I’m a huge proponent of joining professional groups, attending the meetings, and networking to learn more about the world around us. Some of what you’ll learn is merely interesting but some of it will end up helping you do your job. It could bring you in-contact with new ideas and new tools. It might help explain why certain technologies or methodologies work better in some situations over others. There are all types of benefits. Overall, it helps prevent tunnel visions which is too easy when all you do is the same thing, day-in and day-out.
Non-LIMS Training – My Own Recent Path
Since I’m currently not close-enough to any networking group that would provide this type of stimulation, I’ve worked to get involved with more on-line groups plus attend more webinars and on-line courses.
Friends and colleagues have spoken to me about their professions in things such as DevOps, AI/ML (Artificial Intelligence/Machine Learning) and Cybersecurity, to name a few. Some of our discussions make it clear to me that there are common issues between these topics and the work that I do. Even when it’s not obvious, I think that learning something new and interesting can help you think in new ways about your own work.
Non-LIMS Training – Where I Spent My Time
In that, I went beyond my initial forays into learning Python, a language commonly used in data science and AI/ML. This time, I took an entire learning path (a series of courses) on the general topic of AI/ML. The learning path courses delved into where it’s used, how it’s used, the history and future of it, and a variety of other high-level information.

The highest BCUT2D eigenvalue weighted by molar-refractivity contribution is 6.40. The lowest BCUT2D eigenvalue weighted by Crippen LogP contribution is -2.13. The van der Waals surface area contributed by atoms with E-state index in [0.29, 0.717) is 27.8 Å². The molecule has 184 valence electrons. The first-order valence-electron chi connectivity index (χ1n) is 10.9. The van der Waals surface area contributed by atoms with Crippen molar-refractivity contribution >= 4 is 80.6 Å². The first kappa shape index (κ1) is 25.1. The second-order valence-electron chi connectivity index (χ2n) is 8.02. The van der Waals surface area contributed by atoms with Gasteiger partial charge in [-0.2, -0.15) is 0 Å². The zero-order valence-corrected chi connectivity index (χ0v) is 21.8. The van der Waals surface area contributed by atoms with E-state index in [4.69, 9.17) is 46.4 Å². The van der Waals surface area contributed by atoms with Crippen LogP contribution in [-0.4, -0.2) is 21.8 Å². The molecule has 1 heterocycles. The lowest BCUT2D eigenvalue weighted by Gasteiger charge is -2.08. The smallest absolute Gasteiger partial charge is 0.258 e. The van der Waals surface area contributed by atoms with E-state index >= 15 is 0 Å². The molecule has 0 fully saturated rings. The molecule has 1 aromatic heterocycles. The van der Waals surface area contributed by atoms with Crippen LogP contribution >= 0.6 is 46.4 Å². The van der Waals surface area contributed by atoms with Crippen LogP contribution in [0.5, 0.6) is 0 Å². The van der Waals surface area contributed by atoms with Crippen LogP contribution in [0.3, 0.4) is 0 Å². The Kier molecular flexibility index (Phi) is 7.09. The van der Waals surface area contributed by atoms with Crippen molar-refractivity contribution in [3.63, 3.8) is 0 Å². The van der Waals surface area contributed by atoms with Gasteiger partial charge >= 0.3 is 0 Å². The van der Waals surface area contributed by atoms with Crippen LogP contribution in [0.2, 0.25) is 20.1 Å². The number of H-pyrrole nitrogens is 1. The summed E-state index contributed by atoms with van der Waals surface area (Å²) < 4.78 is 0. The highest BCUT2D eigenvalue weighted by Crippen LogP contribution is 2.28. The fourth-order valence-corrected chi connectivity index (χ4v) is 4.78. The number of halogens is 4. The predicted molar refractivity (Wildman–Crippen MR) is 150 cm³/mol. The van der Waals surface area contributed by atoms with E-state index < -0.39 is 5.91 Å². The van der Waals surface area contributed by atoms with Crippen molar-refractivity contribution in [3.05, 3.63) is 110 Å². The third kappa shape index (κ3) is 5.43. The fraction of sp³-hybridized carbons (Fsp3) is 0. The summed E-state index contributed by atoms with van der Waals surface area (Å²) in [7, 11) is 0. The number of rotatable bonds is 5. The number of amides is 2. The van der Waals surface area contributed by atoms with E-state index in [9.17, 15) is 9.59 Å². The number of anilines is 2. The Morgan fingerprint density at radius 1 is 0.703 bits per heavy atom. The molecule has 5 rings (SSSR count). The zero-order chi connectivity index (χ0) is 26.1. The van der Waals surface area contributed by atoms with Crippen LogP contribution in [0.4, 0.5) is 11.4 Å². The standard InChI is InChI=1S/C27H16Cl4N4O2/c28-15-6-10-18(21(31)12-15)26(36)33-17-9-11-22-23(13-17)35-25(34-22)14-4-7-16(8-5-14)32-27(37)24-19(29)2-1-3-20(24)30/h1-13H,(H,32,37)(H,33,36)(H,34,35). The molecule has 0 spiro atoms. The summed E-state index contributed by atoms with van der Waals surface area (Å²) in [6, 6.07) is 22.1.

I took courses in Cybersecurity and Ethical Hacking,. This was in order to help me understand better what types of threats we might face in our own systems.
Plus, I took a few other course just out of curiosity. I took some of them because they were short and sounded interesting, such as Project Management for Healthcare. By the way, if you’re a PM (Project Manager) and want to get into this, there are fairly short overview courses available that highlight what’s different about this space over other types of projects.
Did I Learn Anything?
Yes. Absolutely. Some of it was actually more exciting than any of the TV I watched over Christmas break. Well, maybe not better than watching “The Mandalorian.” Otherwise, the AI/ML courses were sure a lot more interesting than most of what’s available to watch.
Even beyond merely learning more about all these topics, the general areas of AI/ML, Cybersecurity and Ethical Hacking clearly had areas that were applicable to our own LIMS, ELN, LES or LIS systems.
Back to Non-LIMS Training Comments
In any case, if you’re looking for courses to become more well-rounded, you’ve got a lot of options. There are free university courses. You obviously won’t get college credits for them but they’re complete courses. Some of them have options where you can get a certificate that states that you participated and performed the exercises. However, they won’t necessarily grade you. This is why they can be quite inexpensive. I think some are only 50 USD or so, compared to 1,000 USD or more for the actual course.
If you look around for specific items, you can find all sorts of free courses and workshops on narrow topics.